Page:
Leave a comment for information and permission to publish this work in any form.

Sermon Recording: When Suffering Stays (2 Corinthians 12)

sermon series resilience 1110 x 624
Growing in Resilience: When Suffering Stays
Message 1 of 5
Scripture: 2 Corinthians 12:6-10, The Voice
These are the notes from a message offered 10/14/18 at Trinity United Methodist Church, Sarasota Florida. I’ll be posting the series on Fridays in the coming weeks. I pray they are an encouragement to you.

CINDY CAGLIUSO’S TESTIMONY
As most of you know I work at the Central Florida Pregnancy Center. We accept donations of baby items. About 6 weeks ago a man came by with cases of formula. Of course, we accepted them. He went on medical mission trips to Africa, but the formula would expire before his next trip. After he left, we realized the formula was only for use in feeding tubes. We could not use it. We were disappointed. Ugh. Now to find a place for which to give it. I put the cases in the back room and figured I’d have to call around at some point to find a place to donate them….  

On Friday, October 12th, a caseworker called from Jacksonville. One of her clients had quickly moved to escape the hurricane and left with barely enough formula for her child for one day. They were living 2 towns over. She said the family had no money. Did we have any formula to give her – she needed feeding tube formula. WHAT???!!!! We were about to close for the night, but couldn’t imagine making the woman wait until Monday. 5 phone calls later and the very young woman came by and walked out with 8 cases of feeding tube formula for her child. I kept trying to tell both her and the caseworker “You don’t understand! We are not medical! We don’t carry this stuff – we took it in by mistake! This is God! God did this!” I told the executive director and she said: “I thought you got rid of that stuff.” I said “No! Why did we have this? Why did we take it?” – and she said, “Because God knew you would need it.”

Home from work late on a Friday after a long week. All of us had smiles on our faces. God is so good. God has provided for me personally in amazing ways this week. God loves us all. Those who know Him and those who don’t. Praise God!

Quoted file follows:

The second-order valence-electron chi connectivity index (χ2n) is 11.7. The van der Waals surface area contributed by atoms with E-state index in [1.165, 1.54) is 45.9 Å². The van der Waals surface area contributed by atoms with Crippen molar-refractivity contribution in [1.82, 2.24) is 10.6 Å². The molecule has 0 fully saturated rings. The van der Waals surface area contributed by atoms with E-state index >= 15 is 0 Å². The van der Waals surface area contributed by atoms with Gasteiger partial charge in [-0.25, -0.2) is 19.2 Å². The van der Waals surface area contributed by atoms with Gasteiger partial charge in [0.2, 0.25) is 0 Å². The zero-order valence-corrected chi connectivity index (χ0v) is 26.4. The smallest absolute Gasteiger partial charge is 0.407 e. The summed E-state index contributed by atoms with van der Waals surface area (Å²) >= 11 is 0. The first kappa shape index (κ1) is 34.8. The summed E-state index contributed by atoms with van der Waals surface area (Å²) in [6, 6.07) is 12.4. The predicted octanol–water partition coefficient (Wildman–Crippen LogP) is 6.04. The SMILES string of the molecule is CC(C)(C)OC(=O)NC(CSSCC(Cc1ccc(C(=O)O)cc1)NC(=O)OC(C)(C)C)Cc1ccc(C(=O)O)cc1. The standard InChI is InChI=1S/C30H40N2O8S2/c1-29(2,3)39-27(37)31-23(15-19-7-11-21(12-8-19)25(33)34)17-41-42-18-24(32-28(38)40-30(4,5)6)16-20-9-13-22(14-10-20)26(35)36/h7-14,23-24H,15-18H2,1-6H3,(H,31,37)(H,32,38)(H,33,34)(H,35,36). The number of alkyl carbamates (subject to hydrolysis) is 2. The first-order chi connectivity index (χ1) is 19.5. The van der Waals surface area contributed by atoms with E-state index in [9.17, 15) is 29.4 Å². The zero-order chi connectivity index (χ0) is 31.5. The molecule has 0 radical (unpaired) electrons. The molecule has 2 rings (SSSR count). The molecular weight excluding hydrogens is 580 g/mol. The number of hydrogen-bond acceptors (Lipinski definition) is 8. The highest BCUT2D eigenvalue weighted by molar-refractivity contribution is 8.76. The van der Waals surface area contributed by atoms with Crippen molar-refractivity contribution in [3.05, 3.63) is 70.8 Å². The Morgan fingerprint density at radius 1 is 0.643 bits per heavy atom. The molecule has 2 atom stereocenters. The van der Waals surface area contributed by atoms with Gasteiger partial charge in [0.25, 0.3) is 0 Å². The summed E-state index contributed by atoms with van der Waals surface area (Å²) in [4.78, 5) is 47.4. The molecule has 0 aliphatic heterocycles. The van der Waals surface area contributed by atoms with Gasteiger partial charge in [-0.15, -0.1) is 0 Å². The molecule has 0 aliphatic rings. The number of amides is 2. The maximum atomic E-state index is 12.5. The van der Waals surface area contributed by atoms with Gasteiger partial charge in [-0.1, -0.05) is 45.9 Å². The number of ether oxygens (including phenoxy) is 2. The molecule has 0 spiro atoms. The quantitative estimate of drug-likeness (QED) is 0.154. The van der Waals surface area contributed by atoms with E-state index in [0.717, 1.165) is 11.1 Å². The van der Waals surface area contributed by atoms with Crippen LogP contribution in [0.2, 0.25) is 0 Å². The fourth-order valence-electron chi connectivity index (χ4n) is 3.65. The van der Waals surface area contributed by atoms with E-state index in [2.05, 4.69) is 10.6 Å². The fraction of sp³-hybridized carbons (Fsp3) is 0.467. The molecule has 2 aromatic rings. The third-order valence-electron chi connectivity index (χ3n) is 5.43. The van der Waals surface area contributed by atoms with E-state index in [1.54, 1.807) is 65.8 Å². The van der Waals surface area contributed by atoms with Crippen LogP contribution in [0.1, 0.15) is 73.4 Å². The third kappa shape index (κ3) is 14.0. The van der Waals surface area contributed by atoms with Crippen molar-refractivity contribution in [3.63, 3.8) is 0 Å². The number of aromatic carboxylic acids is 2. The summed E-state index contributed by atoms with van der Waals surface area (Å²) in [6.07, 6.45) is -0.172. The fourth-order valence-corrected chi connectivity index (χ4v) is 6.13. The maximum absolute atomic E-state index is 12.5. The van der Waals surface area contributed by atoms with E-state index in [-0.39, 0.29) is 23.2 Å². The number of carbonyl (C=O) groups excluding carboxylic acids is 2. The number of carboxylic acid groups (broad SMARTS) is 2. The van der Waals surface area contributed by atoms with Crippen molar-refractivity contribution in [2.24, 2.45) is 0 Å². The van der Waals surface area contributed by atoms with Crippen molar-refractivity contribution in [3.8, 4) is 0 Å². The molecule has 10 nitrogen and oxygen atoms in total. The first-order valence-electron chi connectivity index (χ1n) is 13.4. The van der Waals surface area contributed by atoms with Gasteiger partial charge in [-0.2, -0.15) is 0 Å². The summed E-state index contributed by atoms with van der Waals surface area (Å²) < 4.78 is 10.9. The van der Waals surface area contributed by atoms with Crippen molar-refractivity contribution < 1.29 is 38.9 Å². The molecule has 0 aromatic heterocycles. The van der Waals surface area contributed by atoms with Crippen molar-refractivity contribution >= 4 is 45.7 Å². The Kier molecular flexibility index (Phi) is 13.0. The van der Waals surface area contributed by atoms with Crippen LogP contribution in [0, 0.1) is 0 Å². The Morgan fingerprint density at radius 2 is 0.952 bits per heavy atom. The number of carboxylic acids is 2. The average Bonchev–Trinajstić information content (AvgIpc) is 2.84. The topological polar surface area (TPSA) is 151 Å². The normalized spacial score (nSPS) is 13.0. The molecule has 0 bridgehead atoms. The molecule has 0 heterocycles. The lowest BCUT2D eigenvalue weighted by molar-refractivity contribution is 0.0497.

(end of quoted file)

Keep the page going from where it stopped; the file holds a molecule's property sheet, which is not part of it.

It’s easy for us to think this is what life should be like all the time for the faithful. Everything working out for the best in powerful and miraculous ways. But life isn’t like that. When it isn’t, it’s easy for us to begin to question –  Is there something wrong with me? Am I doing something wrong? Is God fickle?

VIDEO: When God Doesn’t Make Sense from Explore God

Sometimes it’s easy to identify the why of our suffering. We’re experiencing the consequence of our own choices or we get caught in the backwash of someone else’s choice. Sometimes we don’t know why. It’s just the brokenness of this world.

RESILIENCE
Resilience as bouncing back from adversity, like a rubber ball

  • Easy for us to connect resilience with Restoration of what was lost
    • I lost my home in the hurricane, but I just have to hang in there till it’s rebuilt
    • 3 major Florida storms in 3 years:
      • Matthew (2016 to the Atlantic coast)
      • Irma (2017 to the southern Gulf Coast)
      • Michael (2018 to the panhandle)
  • Easy for us to connect resilience with Recovery like from an ailment
    • I broke my leg and just have to soldier on until it’s better

What if the house doesn’t get rebuilt? What if the leg doesn’t get better? (Like a rubber ball with no air) What if the suffering stays? What does that say about me and my faith, what does it say about God?

What if resilience isn’t so much about bouncing back, it’s about moving forward in the midst of adversity (Like tossing the ball. It works even if there’s no air in it. )

This is the resilience we the Apostle Paul talking about in 2 Corinthians 12:6-10.

  • Paul wrote most of the New Testament
  • Nurtured churches from Turkey in Asia Minor all the way to Italy on the other side of the Mediterranean
  • Had a face to face encounter with the Risen Christ
  • Experienced divine revelations of the mysteries of heaven
  • Paul had reason to boast, but he didn’t. He had every reason to experience the favor and blessing of God in a life without adversity, but he didn’t.

2 Corinthians 12:6, The Voice
6 So if I want to boast, I won’t do so as a fool because I will be speaking the truth. But I will stop there, since I don’t want to be credited with anything except exactly what people see and hear from me.

Paul only wanted people to see what he did in Jesus’ strength and hear his testimony of who Jesus is.

2 Corinthians 12:7-8, The Voice
7 To keep me grounded and stop me from becoming too high and mighty due to the extraordinary character of these revelations, I was given a thorn in the flesh—a nagging nuisance of Satan, a messenger to plague me! 8 I begged the Lord three times to liberate me from its anguish;